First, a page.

Înapoi First Council of Europe anti-torture Committee report on the Russian Federation published

The Council of Europe’s Committee for the Prevention of Torture (CPT) has today published a report on the Russian Federation, at the request of the Russian authorities and together with their response. The report concerns the CPT’s third periodic visit to the Russian Federation, carried out in December 2001. Although the committee has visited the Russian Federation on eleven occasions since 1998, this is the first CPT visit report on Russia to be made public.

The report contains findings and recommendations concerning places of detention in two far eastern regions of Russia, the territories of Khabarovsk and Primorskyi, as well as in a number of Militia (police) establishments in Moscow.

During the visit, the CPT received a disturbing number of allegations of physical ill-treatment by members of the Militia. In the report, the committee calls upon the Russian authorities to make it clear to Internal Affairs staff, and in particular to operational Militia staff in charge of gathering evidence, that the ill-treatment of persons in their custody is illegal and will be dealt with severely in the form of criminal prosecution and disciplinary action. The CPT welcomes new legal provisions which improve access to lawyers for detained persons. However, it recommends that the right of persons detained by the Militia to be examined by a doctor be expressly guaranteed.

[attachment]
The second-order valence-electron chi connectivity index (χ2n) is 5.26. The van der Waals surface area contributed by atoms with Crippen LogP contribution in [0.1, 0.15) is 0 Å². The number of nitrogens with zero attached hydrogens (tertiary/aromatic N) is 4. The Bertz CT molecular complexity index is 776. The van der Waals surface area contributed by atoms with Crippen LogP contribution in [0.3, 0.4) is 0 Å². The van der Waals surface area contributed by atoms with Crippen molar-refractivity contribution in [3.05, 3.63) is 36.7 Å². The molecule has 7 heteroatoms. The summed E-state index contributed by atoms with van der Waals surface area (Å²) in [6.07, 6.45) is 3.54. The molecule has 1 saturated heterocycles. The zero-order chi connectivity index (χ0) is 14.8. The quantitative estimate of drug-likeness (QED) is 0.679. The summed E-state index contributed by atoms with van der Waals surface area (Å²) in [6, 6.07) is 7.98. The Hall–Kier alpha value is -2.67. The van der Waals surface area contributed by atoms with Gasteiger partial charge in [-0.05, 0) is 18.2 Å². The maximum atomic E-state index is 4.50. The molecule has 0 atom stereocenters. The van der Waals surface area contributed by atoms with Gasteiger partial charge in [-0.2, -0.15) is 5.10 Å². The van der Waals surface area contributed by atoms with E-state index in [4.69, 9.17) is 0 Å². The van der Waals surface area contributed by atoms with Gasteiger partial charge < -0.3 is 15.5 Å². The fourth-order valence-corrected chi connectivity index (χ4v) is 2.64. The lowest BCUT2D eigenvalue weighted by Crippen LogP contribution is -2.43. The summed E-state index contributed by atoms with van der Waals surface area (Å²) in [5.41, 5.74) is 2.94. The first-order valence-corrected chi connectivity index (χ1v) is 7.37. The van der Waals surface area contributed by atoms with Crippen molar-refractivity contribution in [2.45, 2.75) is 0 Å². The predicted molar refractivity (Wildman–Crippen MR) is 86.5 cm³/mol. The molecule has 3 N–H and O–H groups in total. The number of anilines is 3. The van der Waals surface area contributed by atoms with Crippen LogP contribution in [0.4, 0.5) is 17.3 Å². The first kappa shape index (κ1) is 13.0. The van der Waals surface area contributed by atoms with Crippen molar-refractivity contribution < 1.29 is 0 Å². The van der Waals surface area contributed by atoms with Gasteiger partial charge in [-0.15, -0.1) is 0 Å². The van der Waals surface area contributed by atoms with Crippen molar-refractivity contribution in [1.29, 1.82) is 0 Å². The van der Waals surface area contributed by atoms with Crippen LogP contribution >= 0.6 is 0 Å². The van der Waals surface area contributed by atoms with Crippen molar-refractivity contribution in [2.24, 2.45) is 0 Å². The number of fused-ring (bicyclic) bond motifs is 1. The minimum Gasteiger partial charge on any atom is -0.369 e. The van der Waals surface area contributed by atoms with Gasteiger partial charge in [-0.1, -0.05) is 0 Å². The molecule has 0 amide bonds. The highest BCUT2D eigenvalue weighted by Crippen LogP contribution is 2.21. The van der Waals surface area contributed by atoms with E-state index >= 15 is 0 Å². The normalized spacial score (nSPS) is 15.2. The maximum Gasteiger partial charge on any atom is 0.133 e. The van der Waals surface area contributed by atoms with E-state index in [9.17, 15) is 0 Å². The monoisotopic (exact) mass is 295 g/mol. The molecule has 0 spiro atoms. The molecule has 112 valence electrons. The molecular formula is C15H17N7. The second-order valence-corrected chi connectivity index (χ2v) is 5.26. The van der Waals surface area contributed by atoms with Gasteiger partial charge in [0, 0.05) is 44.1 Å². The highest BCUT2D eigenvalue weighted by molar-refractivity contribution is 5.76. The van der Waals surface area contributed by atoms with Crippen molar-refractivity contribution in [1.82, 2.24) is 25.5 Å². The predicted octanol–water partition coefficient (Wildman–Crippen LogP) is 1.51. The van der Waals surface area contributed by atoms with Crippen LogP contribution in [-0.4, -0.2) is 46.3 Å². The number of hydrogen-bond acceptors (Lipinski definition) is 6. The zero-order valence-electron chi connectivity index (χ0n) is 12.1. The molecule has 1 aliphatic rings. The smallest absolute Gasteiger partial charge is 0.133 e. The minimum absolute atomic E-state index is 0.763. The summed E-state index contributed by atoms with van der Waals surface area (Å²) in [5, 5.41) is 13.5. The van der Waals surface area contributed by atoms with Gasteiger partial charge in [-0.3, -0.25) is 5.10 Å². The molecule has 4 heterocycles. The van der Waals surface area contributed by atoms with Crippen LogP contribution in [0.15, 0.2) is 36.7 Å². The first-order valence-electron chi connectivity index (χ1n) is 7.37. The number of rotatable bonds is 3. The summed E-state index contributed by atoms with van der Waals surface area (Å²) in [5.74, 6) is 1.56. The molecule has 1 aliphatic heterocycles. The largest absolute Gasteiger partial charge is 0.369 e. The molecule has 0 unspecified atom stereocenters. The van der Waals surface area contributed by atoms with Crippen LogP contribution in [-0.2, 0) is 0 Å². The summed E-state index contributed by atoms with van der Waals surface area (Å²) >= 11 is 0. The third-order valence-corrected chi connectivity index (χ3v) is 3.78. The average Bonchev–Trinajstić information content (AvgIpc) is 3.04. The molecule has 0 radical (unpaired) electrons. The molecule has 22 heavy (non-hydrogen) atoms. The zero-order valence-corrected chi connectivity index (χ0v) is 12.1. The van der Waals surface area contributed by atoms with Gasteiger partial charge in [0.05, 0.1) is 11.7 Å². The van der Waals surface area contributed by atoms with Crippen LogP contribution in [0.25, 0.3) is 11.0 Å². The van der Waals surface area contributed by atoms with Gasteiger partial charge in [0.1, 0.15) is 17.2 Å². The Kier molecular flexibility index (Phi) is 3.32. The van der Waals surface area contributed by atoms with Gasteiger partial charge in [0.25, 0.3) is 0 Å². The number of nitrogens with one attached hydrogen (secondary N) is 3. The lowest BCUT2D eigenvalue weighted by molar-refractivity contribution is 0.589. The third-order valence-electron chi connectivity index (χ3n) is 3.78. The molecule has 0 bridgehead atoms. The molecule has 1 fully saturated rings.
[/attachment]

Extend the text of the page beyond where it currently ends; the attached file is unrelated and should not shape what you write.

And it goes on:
As regards prisons, the CPT notes the progress made on reducing the country’s prison population. Nevertheless, at SIZO No.1 in Vladivostok – a pre-trial detention facility – the committee was concerned by the serious overcrowding and the continuing presence of shutters blocking access to natural light and fresh air in the cells. The report also criticises the practice of transferring back to Militia-run detention centres remand prisoners diagnosed with contagious tuberculosis, which is accompanied by an interruption of their treatment.

The Russian response refers to some positive measures taken to implement the CPT’s recommendations. In particular, the Ministry of Justice has instructed regional prison directorates to remove all shutters from the windows of prisoner accommodation; this is a major step forward in terms of improving conditions of detention. Further, it is indicated that the inmate population of the Vladivostok SIZO has dropped by 39% and that all prisoners have been provided with individual sleeping places.

The CPT report also makes recommendations in respect of Vladivostok City Psychiatric Hospital, which was severely overcrowded at the time of the visit and offered few therapeutic and rehabilitative activities to patients. In their response, the Russian authorities indicate that additional funding has been set aside for improving conditions at the hospital.

Council of Europe Secretary General Walter Schwimmer welcomed the decision of the Russian authorities to authorise the publication of the report. “I hope that the publication process will be extended to other CPT reports concerning the Russian Federation, including those on visits to the Chechen Republic,” he added.

The report (in English) and the response (in English and Russian) are available on the CPT’s website: http://www.cpt.coe.int  

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